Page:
Leopard geckos are crepuscular. Meaning they spend most of their day in their hide and come out during the evening and early in the morning. As domestic pets, they are easy-going.
This makes them quite popular. Additionally, they come in over 100 different morphs. (Morphs refer to the variety of patterns and colors of the leopard gecko available.)
As with many other reptiles kept as pets, it is important to try and emulate the natural habitat of the gecko. They are native to the arid and semi-arid highlands of Afghanistan, Iraq, Iran, Northwest India, and Pakistan. These highlands are rocky and the vegetation mostly comprises of shrubs and grass.
Best Habitat for A Leopard Gecko Quick Product List
Table of Contents
Acquiring The Vivarium/Terrarium
Unlike other geckos, leos don’t climb as they don’t have the sticky padded toes that other geckos have. They are ground animals so don’t expect them to climb up the walls of the terrarium you house them in. With that in mind, you have to get them a terrarium which is wide and long instead of high.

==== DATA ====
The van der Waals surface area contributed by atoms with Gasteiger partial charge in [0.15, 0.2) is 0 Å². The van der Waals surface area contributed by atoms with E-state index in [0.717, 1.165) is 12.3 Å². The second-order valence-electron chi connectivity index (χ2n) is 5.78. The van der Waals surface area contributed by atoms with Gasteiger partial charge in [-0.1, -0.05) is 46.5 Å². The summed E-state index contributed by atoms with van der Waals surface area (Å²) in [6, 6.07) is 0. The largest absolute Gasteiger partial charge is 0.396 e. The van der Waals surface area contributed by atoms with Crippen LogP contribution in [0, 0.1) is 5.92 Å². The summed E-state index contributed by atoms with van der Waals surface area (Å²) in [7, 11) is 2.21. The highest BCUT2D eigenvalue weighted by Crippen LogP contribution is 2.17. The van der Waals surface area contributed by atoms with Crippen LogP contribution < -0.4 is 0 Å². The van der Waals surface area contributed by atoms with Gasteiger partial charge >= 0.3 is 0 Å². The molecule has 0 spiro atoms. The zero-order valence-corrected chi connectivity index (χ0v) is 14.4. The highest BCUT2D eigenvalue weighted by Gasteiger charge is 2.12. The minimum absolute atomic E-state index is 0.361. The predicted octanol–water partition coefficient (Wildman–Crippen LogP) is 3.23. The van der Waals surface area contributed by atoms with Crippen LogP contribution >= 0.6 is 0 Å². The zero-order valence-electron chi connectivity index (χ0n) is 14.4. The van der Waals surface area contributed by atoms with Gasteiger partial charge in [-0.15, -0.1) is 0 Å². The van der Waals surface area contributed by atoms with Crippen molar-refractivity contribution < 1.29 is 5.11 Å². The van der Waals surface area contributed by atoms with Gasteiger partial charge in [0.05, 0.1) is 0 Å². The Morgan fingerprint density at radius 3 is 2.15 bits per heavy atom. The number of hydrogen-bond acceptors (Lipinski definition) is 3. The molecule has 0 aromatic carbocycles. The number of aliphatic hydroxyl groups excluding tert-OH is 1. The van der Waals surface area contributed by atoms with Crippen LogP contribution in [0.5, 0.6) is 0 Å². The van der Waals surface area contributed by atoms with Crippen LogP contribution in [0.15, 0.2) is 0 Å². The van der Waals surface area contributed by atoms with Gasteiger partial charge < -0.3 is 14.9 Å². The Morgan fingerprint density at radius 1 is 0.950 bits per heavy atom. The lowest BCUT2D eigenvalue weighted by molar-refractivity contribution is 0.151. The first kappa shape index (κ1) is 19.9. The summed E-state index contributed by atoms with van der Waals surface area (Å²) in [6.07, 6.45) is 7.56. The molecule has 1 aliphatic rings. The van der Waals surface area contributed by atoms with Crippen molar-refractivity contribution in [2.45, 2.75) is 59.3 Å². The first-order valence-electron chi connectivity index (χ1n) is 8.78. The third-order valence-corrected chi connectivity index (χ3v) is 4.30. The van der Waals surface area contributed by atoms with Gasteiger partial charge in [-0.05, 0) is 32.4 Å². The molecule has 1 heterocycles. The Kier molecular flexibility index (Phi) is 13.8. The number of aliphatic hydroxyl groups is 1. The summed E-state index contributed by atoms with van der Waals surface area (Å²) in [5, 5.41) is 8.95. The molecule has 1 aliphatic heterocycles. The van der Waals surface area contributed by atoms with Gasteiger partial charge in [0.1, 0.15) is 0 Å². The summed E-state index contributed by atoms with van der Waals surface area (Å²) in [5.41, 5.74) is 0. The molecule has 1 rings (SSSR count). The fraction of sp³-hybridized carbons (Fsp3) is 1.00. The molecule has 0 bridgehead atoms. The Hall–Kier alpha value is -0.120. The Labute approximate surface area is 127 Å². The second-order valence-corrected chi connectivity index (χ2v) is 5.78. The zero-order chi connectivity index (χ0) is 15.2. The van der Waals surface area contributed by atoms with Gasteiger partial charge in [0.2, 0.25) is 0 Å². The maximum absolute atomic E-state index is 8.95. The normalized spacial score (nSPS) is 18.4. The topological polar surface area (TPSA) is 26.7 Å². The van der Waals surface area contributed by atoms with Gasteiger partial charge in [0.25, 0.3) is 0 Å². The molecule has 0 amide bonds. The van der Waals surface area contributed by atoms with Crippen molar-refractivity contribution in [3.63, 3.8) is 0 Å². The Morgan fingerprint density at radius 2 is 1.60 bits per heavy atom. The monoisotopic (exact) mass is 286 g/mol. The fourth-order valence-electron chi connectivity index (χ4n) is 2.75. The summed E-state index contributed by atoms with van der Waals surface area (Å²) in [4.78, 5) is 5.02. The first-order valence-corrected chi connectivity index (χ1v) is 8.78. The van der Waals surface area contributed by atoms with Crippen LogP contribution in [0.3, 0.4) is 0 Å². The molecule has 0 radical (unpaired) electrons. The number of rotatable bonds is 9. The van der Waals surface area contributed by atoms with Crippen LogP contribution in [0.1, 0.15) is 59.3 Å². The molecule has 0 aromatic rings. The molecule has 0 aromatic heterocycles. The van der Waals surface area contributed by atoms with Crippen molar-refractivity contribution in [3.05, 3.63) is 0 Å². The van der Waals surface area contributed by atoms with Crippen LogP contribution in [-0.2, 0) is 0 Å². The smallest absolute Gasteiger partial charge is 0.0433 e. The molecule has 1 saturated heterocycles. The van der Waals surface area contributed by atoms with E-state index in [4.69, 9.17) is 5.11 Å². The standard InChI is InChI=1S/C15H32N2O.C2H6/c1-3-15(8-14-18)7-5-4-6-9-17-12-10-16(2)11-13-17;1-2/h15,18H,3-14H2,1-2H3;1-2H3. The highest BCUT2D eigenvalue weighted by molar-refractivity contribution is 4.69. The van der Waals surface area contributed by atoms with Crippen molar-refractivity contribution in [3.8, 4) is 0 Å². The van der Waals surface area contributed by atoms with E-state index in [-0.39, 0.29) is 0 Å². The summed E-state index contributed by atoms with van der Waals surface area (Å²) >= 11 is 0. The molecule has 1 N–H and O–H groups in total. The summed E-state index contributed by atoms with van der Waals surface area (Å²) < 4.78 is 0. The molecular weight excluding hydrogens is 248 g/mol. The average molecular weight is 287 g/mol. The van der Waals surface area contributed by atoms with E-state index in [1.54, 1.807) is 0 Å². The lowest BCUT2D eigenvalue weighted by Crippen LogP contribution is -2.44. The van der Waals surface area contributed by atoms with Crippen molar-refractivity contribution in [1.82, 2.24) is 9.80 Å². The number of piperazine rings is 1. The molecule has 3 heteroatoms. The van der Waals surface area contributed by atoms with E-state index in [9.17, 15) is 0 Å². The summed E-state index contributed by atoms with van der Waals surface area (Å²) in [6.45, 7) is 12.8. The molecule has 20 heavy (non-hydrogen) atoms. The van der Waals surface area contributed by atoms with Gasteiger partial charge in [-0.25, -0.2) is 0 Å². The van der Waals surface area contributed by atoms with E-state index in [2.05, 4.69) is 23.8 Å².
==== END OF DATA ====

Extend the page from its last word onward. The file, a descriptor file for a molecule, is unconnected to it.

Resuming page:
Also, it is unwise to get a mesh or wire cage. Firstly, such a cage cannot hold heat adequately (which is important in creating a temperature gradient within the enclosure). Secondly, the toes and feet of the gecko can get stuck/injured when caught in the mesh.
It is important to get at least a 10 gallon leopard gecko setup. However, I recommend a 15 to 20-gallon setup. The Exo Terra Short All Glass Terrarium is an excellent choice. This vivarium will serve you well the entire 22-year lifespan of the gecko. It measures 18 x 18 x 12 inches and has a capacity of 17 gallons.
Leos are solitary animals and prefer to be alone. With that said, it is possible to house more than a single gecko in an enclosure. Males should not be housed in the same enclosure.
They are territorial and will fight a lot. This can lead to serious injuries and even death. Females can be housed together since they are less likely to fight. If they do fight be prepared to move them to separate enclosures.
Two female adults can be housed in a 15 to 20-gallon enclosure. Lastly, three female adults can be housed in a 20 to 30-gallon enclosure. It is unwise to house more than three leos in the same enclosure.
Setting Up the Temperature Gradient and Lighting
The enclosure needs a warm end (about a third of the tank) and a cool end. This allows the reptile to regulate its body temperature by moving between the cool and the warm end. Creating this temperature gradient is essential and a must.